6. Carol Cooper : How To Be A Party Animal -

7. Clare Flynn :  A German American Christmas -

8. Debbie Young :  Good Christmas Housekeeping (plus a giveaway prize)

9. Derek Birks :  The Lord of Misrule - A Medieval Christmas Recipe for Trouble -

10. Edward James : An Accidental Virgin and An Uninvited Guest - and - 

11. Fenella J. Miller : Christmas on the Home front (plus a giveaway prize) -

12. J. L. Oakley :  Christmas Time in the Mountains 1907 (plus a giveaway prize) -

13. Jude Knight : Christmas at Avery Hall in the Year of Our Lord 1804 -

14. Julian Stockwin: Join the Party -  
15Juliet Greenwood : Christmas 1914 on the Home Front (plus a giveaway) -
16. Lauren Johnson :  Farewell Advent, Christmas is come" - Early Tudor Festive Feasts -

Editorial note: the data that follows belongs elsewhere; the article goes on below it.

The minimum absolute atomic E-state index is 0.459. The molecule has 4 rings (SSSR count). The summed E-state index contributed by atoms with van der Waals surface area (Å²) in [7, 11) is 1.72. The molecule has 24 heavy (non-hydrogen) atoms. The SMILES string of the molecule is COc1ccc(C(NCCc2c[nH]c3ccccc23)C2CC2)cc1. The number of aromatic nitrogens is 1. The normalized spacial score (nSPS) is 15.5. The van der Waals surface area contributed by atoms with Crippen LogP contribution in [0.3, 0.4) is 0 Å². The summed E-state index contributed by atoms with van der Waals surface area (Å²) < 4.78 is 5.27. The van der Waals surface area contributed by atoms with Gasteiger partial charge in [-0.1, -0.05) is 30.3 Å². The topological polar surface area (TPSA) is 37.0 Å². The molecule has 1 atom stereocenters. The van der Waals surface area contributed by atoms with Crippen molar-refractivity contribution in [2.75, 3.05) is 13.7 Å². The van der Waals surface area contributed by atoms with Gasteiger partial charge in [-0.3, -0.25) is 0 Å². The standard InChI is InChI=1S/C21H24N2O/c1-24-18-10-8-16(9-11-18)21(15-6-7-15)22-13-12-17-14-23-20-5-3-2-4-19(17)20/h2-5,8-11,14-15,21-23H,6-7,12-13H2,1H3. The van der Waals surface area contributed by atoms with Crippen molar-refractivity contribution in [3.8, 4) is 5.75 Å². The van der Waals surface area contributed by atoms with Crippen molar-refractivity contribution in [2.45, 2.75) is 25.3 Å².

17. Lucienne Boyce :  A Victory Celebration -
18. Nancy Bilyeau :  Christmas After the Priory (plus a giveaway prize) -
19. Nicola Moxey : The Feast of the Epiphany, 1182 -
20. Peter St John:  Dummy’s Birthday - Hi! Yew're already 'ere. So there ain't no link.
21. Regina Jeffers : Celebrating a Regency Christmas  (plus a giveaway prize) -
22. Richard Abbott : The Hunt – Feasting at Ugarit -
23. Saralee Etter : Christmas Pudding -- Part of the Christmas Feast -
24. Stephen Oram : Living in your dystopia: you need a festival of enhancement… (plus a giveaway prize) -
25. Suzanne Adair :The British Legion Parties Down for Yule 1780 (plus a giveaway prize) - 

26. Lindsay Downs: O Christmas Tree, O Christmas Tree -  (plus a giveaway prize)

Thank yew fer joinin' us. 'Ave yerself a real enjoyable Christmas, wiv luv from Jenno...!